IT Spending And Staffing Show The Effects Of Managed Services
December 12, 2016 Dan Burger
Last week, an email from Computer Economics advised me of an updated report on IT spending and staffing. CE has cranked out these reports on an annual basis for many years, which is useful for long-term comparisons. These days, however, the short-term comparisons are almost microscopic. There are times when it is wise to expect the unexpected, but this isn’t one of them.
IT spending and hiring leaves a faint mark on the chart that maps business growth. The indistinct spending growth that is revealed in the CE report, indicates cloud computing has the best potential for “long-term growth and increasing value from IT.”
Other areas that are expected to attract bigger investments in IT include security, networking, business intelligence, and mobile applications.
In what may seem like a paradox, bigger investments do not translate into bigger IT budgets. The answer to that riddle, according to the report, is that IT is delivering more for less. IT executives are squeezing water from the stone and delivering cost savings that are paying for new initiatives and new technology. That magic act can only last for so long though. The percentage of IT executives who describe their budgets as “somewhat inadequate” or “very inadequate” is rising, especially among smaller organizations.
High on the list of budget busters is the broad category of IT services, the domain of managed service providers and consultants. Another factor on the list is staffing.
“Headcounts may not rise significantly, but look for IT organizations to spend more on talent, especially managers and developers who can lead the transition to cloud, mobility, and big data solutions,” Computer Economics says in its executive summary.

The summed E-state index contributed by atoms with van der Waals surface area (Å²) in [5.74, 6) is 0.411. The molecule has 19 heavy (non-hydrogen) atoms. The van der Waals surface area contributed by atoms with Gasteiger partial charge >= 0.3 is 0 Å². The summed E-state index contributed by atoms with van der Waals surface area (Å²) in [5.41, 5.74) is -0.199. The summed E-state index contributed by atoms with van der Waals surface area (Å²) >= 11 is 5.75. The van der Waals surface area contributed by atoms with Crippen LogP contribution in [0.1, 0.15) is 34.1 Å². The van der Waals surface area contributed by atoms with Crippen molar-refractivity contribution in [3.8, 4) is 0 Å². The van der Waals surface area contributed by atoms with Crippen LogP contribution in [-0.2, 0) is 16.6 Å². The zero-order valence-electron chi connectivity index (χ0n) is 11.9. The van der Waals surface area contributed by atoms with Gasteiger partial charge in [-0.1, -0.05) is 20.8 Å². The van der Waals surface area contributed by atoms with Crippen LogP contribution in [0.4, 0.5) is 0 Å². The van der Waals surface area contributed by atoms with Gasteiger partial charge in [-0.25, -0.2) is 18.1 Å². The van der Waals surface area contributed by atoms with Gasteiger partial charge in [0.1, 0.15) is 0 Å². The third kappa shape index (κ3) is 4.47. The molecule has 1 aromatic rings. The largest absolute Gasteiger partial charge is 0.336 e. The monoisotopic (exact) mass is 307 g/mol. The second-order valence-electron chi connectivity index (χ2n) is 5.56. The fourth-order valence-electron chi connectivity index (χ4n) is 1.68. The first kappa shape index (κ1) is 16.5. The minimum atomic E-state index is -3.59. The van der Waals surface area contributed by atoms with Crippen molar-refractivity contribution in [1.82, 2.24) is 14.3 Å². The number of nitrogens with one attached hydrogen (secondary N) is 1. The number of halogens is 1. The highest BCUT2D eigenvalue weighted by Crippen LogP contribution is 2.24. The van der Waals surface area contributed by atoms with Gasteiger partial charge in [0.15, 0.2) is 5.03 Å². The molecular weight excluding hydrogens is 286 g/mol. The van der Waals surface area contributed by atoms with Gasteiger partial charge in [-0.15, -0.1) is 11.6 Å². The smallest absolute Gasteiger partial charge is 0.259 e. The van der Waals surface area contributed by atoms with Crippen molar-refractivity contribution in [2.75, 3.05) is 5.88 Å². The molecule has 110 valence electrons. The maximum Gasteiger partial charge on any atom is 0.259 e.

If staffing doesn’t rise significantly, yet IT organizations are willing to spend more on talent, where will that talent come from?
I called Patrick Staudacher, a recruiter of skilled IBM i professionals, to discuss staffing issues in IBM midrange shops located in the Midwest. Most of the companies he works with are looking to hire full-time employees with a combination of development skills and business system skills. But he is also witnessing a rise in companies contracting with consultants to get specific jobs done. He brokers those arrangements for companies inclined to operate that way.
The amount of business being done with small consultant groups is increasing, Staudacher says. Integration skills are in demand.
“Companies have a business reason to keep the i. Often it’s a matter of getting data to the Web using the i and they don’t have the skills in house to do the integration with other systems. Whether a company hires a full-time employee to do the integration work or hires a consultant depends on the company mindset,” he says.” It’s a real valuable skill.”
When application modernization is the primary project, Staudacher sees the ISVs taking on a lot of this work for their clients. But otherwise, the small consultancies are becoming increasingly important in fields such as business intelligence, security, and open source software.
But the hired guns don’t completely overshadow the other alternative, which is to “hire full-time people to do everything and keep IT inside the walls.” Staudacher believes there are increases in both hiring full-time employees and hiring consultants.
“At this moment, I’m seeing a bigger need for hiring for full time employment. But you have to take into account that’s a reflection of how I run my business,” he says. “I see companies replacing people who are retiring. That’s a good sign. It indicates an investment in the platform. I also see some hiring due to business growth. Within companies, I’m hearing the discussion shift from how do we get off the platform to how do we keep moving forward and do some of the newer things.”
Computer Economics offers the executive summary of its IT Spending and Staffing Benchmarks study as a free download. The full report provides IT budget and staffing metrics by industry sector and organization size for businesses and government organizations in North America. It’s based on the research firm’s annual survey of more than 200 IT executives. The full report, now in its 26th year, includes 25 chapters and is priced at $26,995.